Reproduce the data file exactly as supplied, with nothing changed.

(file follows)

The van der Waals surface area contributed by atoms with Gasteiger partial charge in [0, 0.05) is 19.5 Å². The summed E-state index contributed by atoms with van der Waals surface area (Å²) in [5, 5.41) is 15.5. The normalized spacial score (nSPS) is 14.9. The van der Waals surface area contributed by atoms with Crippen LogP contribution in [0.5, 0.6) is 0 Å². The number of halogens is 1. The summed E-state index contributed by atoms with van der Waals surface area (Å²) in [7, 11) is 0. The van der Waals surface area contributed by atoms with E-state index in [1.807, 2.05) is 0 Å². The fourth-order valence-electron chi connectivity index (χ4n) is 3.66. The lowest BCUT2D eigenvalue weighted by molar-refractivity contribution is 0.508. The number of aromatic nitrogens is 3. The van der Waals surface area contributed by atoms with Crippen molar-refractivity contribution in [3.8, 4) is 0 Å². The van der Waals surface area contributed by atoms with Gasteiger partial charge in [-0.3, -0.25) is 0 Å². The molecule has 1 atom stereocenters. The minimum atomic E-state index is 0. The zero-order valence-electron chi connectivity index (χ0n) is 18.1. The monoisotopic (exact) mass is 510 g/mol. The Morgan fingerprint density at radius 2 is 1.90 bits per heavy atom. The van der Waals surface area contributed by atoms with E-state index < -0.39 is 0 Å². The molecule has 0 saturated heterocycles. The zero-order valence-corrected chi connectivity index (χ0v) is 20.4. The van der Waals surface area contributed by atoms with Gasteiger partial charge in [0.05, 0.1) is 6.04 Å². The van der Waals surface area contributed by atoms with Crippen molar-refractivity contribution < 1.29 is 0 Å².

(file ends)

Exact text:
The van der Waals surface area contributed by atoms with Gasteiger partial charge in [0, 0.05) is 19.5 Å². The summed E-state index contributed by atoms with van der Waals surface area (Å²) in [5, 5.41) is 15.5. The normalized spacial score (nSPS) is 14.9. The van der Waals surface area contributed by atoms with Crippen LogP contribution in [0.5, 0.6) is 0 Å². The number of halogens is 1. The summed E-state index contributed by atoms with van der Waals surface area (Å²) in [7, 11) is 0. The van der Waals surface area contributed by atoms with E-state index in [1.807, 2.05) is 0 Å². The fourth-order valence-electron chi connectivity index (χ4n) is 3.66. The lowest BCUT2D eigenvalue weighted by molar-refractivity contribution is 0.508. The number of aromatic nitrogens is 3. The van der Waals surface area contributed by atoms with Crippen molar-refractivity contribution in [3.8, 4) is 0 Å². The van der Waals surface area contributed by atoms with Gasteiger partial charge in [-0.3, -0.25) is 0 Å². The molecule has 1 atom stereocenters. The minimum atomic E-state index is 0. The zero-order valence-electron chi connectivity index (χ0n) is 18.1. The monoisotopic (exact) mass is 510 g/mol. The Morgan fingerprint density at radius 2 is 1.90 bits per heavy atom. The van der Waals surface area contributed by atoms with E-state index < -0.39 is 0 Å². The molecule has 0 saturated heterocycles. The zero-order valence-corrected chi connectivity index (χ0v) is 20.4. The van der Waals surface area contributed by atoms with Gasteiger partial charge in [0.05, 0.1) is 6.04 Å². The van der Waals surface area contributed by atoms with Crippen molar-refractivity contribution < 1.29 is 0 Å².